static variable w/in a class

Hello,

In the Classes II portion of this site's excellent tutorials I encountered some things that I really had to research and hack on by commenting out and plugging in different variables.

I put the code below with comments that are actually questions. Am I on the right track with these comment/questions???

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  // static members in classes
#include <iostream>
using namespace std;

class Dummy {
  public:
    static int n;
    Dummy () { n++; };

	//opposite of default constructor because we destroyed Dummy * c???
    ~Dummy () { n--; };
};

int Dummy::n=0;

int main () {
	//creation of object a caused default constructor to activate???
  Dummy a;
	//creation of object b sets static int n to 5 then increments n???
  Dummy b[5];

	//creating pointer to object c causes default constructor to 
	//increment n???
 	Dummy * c = new Dummy;
  cout << a.n << '\n';
	//destroying pointer to c returns value stored at &n to value prior to 
	//declaring pointer to c???
  delete c;

	//reflects the current value of static int n???
  cout << Dummy::n << '\n';
  return 0;
}
closed account (jvqpDjzh)
//opposite of default constructor because we destroyed Dummy * c???
It's not the opposite of default constructor: we can have more than one constructor (but just one default one)
This is named destructor and it's called when an object is destroyed.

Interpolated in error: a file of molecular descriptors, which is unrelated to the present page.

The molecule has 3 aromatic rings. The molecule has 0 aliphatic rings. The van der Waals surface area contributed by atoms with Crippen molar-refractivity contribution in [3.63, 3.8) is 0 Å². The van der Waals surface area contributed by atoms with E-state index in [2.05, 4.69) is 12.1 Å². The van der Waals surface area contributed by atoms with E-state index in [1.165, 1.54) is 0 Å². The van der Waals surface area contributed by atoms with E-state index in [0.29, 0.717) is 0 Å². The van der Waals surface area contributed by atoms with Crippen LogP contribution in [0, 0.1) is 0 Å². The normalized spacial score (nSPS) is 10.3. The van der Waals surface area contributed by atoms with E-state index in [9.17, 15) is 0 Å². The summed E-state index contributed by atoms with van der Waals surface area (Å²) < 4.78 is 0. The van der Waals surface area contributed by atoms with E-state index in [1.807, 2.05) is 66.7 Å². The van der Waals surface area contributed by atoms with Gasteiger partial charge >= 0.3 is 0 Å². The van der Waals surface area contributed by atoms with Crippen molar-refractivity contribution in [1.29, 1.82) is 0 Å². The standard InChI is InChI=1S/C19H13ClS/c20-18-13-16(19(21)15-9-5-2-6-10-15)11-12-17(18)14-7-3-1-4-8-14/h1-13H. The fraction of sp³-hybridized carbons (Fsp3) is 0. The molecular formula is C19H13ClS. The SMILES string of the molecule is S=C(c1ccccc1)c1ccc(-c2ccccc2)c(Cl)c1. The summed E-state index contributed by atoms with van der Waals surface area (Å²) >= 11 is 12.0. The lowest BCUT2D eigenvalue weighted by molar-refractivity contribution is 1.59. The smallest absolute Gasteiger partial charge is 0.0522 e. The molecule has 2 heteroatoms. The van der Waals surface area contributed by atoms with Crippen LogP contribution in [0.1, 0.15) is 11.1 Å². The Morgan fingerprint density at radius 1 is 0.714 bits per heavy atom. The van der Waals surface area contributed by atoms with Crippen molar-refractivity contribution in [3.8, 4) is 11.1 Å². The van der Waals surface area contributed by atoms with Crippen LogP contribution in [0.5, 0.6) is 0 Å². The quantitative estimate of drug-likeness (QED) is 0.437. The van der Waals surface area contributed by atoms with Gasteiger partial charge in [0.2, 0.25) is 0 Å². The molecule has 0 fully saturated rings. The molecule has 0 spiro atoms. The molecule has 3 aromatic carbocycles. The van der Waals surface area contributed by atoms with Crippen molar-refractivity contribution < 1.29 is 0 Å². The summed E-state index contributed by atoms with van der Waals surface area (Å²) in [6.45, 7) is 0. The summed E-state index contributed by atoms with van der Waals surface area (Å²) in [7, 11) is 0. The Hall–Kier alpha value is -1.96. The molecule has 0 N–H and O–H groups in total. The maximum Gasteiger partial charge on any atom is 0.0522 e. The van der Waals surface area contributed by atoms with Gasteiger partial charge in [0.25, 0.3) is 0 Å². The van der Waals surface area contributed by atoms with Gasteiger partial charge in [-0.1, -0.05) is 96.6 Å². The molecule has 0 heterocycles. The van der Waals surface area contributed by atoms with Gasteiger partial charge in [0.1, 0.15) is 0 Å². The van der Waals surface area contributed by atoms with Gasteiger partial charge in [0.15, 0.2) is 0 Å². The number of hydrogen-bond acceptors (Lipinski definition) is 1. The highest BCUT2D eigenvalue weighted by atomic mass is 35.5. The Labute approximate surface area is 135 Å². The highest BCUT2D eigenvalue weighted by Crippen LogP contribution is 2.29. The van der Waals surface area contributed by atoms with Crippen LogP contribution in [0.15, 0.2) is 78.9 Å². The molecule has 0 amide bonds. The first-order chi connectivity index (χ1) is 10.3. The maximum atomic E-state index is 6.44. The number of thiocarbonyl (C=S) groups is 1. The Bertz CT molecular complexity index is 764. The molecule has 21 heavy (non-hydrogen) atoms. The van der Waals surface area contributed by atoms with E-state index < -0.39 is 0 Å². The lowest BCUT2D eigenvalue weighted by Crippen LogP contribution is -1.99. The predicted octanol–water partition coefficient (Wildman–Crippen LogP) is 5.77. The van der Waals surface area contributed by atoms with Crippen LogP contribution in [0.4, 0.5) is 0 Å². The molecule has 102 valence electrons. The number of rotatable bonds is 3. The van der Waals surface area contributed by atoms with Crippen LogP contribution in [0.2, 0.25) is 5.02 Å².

//creation of object a caused default constructor to activate???
When you create an object, one of the constructors are called, in your case you have just the default constructor, so automatically it's called that, which is responsible for allocating memory for the variables of the internal status.


//creation of object b sets static int n to 5 then increments n???
Actually you are declaring an array of 5 objects of type Dummy.


//destroying pointer to c returns value stored at &n to value prior to
//declaring pointer to c???
Every time you call a desctructor your are deallocating the memory occupied by the object on which you call the destructor.
If you create an object dynamically with raw pointers, you have also to delete manually the memory occupied by that object, and you call delete, you are actually calling the destructor, which decreases the value of the static variable "n".


//reflects the current value of static int n???
Yes, but you can access to a static variable even using an object created.

EDIT: Think about static variables as class variables, and not a variable of each single object you possibly can create. That means that 1 variable can be shared by many objects.
Last edited on
Put a cout statement in your constructor and destructor to see how they are called:
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    Dummy () { n++; cout << "constructor  n=" << n << endl; }
    ~Dummy () { n--; cout << "destructor  n=" << n << endl; }


Edit: removed unneeded semicolons.
Last edited on
Thanks!

I couldn't figure out why Dummy b[5] wasn't an array, but now I see how an array with 5 elements increments n 5 times.

Thanks also for the cout. I should have thought to try that.

Thanks also for the clarification on the constructor and destructor.
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